This book review is from the Sunday Star Times, by Liz Porter.
When John Geiger read Sir Ernest Shackleton’s memoir of his 1914-1917 Antarctic expedition, he was transfixed by the legendary polar explorer’s tale of his battle for survival after the team’s ship, Endurance, became trapped in ice.
In the final weeks of the expedition, Shackleton and two companions had made a heroic, last-ditch attempt to reach a British whaling station, so they could get help to the other members of the expedition who were sick, exhausted and waiting 1100 kilometres away at Elephant Island. Filthy, ragged, dehydrated and ill-equipped, the trio trekked 38 kilometres across glaciers and icy mountain ranges on the island of South Georgia, reaching the British settlement 36 hours later.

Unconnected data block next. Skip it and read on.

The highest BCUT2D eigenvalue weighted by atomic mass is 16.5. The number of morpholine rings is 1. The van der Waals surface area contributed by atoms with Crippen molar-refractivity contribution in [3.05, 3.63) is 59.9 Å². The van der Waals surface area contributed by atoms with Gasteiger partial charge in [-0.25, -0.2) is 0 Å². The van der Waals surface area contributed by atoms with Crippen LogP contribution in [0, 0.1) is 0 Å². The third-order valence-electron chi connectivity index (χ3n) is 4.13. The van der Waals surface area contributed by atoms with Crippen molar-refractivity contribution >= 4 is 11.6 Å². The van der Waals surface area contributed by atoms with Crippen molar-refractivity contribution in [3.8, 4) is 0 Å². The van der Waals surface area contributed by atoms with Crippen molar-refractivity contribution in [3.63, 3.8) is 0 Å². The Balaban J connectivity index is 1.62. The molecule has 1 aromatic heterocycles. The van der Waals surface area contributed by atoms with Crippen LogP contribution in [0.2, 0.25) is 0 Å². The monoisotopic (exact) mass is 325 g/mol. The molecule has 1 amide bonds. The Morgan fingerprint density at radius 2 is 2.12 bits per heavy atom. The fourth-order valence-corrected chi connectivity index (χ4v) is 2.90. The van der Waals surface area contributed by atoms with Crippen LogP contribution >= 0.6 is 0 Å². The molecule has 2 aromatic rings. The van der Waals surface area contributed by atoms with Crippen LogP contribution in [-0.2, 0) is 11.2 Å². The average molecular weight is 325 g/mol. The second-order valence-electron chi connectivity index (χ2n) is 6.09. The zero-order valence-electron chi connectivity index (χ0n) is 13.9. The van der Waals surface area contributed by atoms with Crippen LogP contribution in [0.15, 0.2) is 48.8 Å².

The Toronto-based writer was in awe of Shackleton’s powers of physical endurance. But it was the metaphysical aspect of the story that stayed with him — the “unseen presence” that, according to the explorer, had accompanied the three men on the last harrowing stage of their journey.
“It seemed to me often that we were four not three,” Shackleton wrote in his memoir, South. Later, in his public lectures about the expedition, he referred to this presence as his “divine companion”.